I am obviously not enlightened, for while I occasionaly show signs of being an adept at “Honya Budo”:http://liw.iki.fi/liw/log/2007-01.html#20070116b, I often fail to be able to even master the “Way of the In-Out”.
It’s always good to be back.
That we stepped off the plane and immediately drove to the opening of our friend Lila’s “new yoga studio”:http://gatewayyoga.com/, where, much as we expected, we ran into a bunch of people in the kula, and got to tell them about our trip and hear about how we were missed during free week and generally catch up, and then we went to dinner at an “excellent pizza place”:http://www.lillyspizza.com/, well, it definitely made us happy to be home again.
Well, on the one hand, I’m sorry that the 2-hour practice class that I had intended to go to isn’t on today–I found this out from the teacher at the class that we went to yesterday.
But the class last night, after a lot of walking, has left me worn out anyway. So instead I’m enjoying tasty food.
This is the bridge that lies between our hotel and Adams-Morgan. As many times as I’ve crossed it, I’d never noticed the name.
So, slashdot had “a story about the new Falcon storage engine for MySQL”:http://rss.slashdot.org/~r/Slashdot/slashdot/~3/69904889/article.pl. I don’t care for MySQL for a number of reasons, but some–though not all–could be alleviated with a better storage back-end. So I cruised over to check out “the Falcon feature-set”:http://www.mysql.org/doc/refman/5.1/en/se-falcon-features.html.
Funny enough, with the exception of the next to the last point–which is a potentially non-trivial point, I admit–this is all stuff that PostgreSQL has had for years.
One day, people are going to realize that MySQL has been playing catch-up for the last few years. The amount of effort people have to do to work around MySQL’s long-standing issues with concurrency and lack of ACID-compliance in its default configuration, and it’s lack of good performance in the configurations that _do_ have those characteristics always amazes me, especially when PostgreSQL has Simply Worked for a long, long time.
If I lived in DC, I’d end up awfully fat from eating like this at lunch. As it is, I try to make a pilgrimage to “Sushi Taro”:http://sushitaro.com/ when I’m in town, because it’s the best sushi I’ve ever had. From left to right, there’s eel, smoked salmon, amberjack and two kinds of mackerel. I’m not sure what the last probably says about me.
So after “the Water Callers’ performance”:/2006/12/the-water-callers.html the other night, I said hi to one of the performers, Bart, and after greeting me by name, he expressed some surprise at having, in fact, remembered it. I, in turn, made what in retrospect sounds like a bit of a graceless comment about how it was a good guess, regardless, since it was the most popular name for male children around the time I was born.
So we ended up chatting about the subject of name popularity and such, and he mentioned having played with some resources when some friends were trying to pick names for their immanent child, and the “weird names people are picking these days”:/2004/11/no-rest-for-the-wicked.html, and how Matthew still gets around even though there was no Beatle by that name, etc.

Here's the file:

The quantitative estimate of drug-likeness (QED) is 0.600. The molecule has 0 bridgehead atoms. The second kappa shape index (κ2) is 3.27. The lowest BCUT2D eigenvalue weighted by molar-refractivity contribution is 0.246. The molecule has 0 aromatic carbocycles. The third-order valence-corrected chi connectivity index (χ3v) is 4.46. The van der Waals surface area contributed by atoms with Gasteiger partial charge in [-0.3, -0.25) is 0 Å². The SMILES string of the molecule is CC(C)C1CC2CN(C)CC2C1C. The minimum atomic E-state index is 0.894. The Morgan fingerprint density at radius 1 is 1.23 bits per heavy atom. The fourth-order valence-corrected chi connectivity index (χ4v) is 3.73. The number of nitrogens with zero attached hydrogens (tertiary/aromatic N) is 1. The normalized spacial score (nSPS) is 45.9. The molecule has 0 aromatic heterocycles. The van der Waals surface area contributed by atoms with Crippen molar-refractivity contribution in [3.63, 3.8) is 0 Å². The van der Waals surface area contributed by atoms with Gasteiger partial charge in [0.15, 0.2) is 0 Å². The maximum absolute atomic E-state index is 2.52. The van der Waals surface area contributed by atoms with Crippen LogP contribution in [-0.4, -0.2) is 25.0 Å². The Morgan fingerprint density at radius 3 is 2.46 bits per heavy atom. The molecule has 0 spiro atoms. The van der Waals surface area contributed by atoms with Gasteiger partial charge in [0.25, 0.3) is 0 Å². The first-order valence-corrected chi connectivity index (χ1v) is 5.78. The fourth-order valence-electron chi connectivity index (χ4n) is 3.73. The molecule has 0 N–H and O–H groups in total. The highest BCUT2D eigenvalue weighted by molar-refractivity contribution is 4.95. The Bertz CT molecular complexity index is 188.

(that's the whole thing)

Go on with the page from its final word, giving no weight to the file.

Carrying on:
So, in one of those coincidences that often happens “a Linux hacker”:http://spyderous.livejournal.com/86490.html noted a reference to a site that the Social Security administration has “that lets you look at name popularity”:http://www.ssa.gov/OACT/babynames/.
It turns out, 1970 was just the tip of the iceberg–in the last 60 years, there’s only been 16 where Michael _wasn’t_ #1. And while my name has kept its place pretty solidly, as you look at different decades, others shift wildly. I mean, the idea of Joshua being more popular than John strikes me as improbably, but it the 80s, that came to be the case, and the idea that Jacob is more popular than Michael in the 00s seems even weirder. And Christopher, which has been the consistent #2 in the 70s and 80s–another interesting fact I wasn’t aware of–is out of the top 10.
Anyway, I guess this illustrates nothing so much as there’s no accounting for taste, however you look at it.
So, last night we went over to some friends’ house to celebrate the end of 2006 and the advent of 2007. And as the fateful moment approached our timezone, in an effort to keep ourselves awake, we discussed our respective worst moments of 2006.
It’s unsurprising, really, that, as couples who’ve both been together for some time, each pair came up with lists that were more or less identical. And 2006 wasn’t the best of all possible years for any of us.
But at the same time, looking back on all the things that seemed like they belonged on such a list, I had a hard time feeling any of them were entirely negative, or even feeling that my year was particularly hard–it’s not easy or fun to lose a cat after a protracted illness, or find your spouse asking whether staying together was the right thing to do, but those sorts of things can also be the events that make you stop and reengage with your life.
I don’t know that I would regard those events the same way if they had happened two years ago or five years ago or ten years ago. I feel like a very different person sometimes.
And then, the clock having run out, we got introduced to “an awkwardly funny Spanish new-years ritual”:http://en.wikipedia.org/wiki/Twelve_Grapes—the eating of 12 grapes with each toll of the bell that marks midnight (not, mind you, that we had a good bell-tower handy).
Let’s just say that the wikipedia article is right. 12 grapes that fast is, at best hard, and much more likely to devolve into a roomful of people looking like squirrels getting ready for winter. We were definitely the latter. Avoiding spit-takes was a real act of will.
You should definitely try it next year.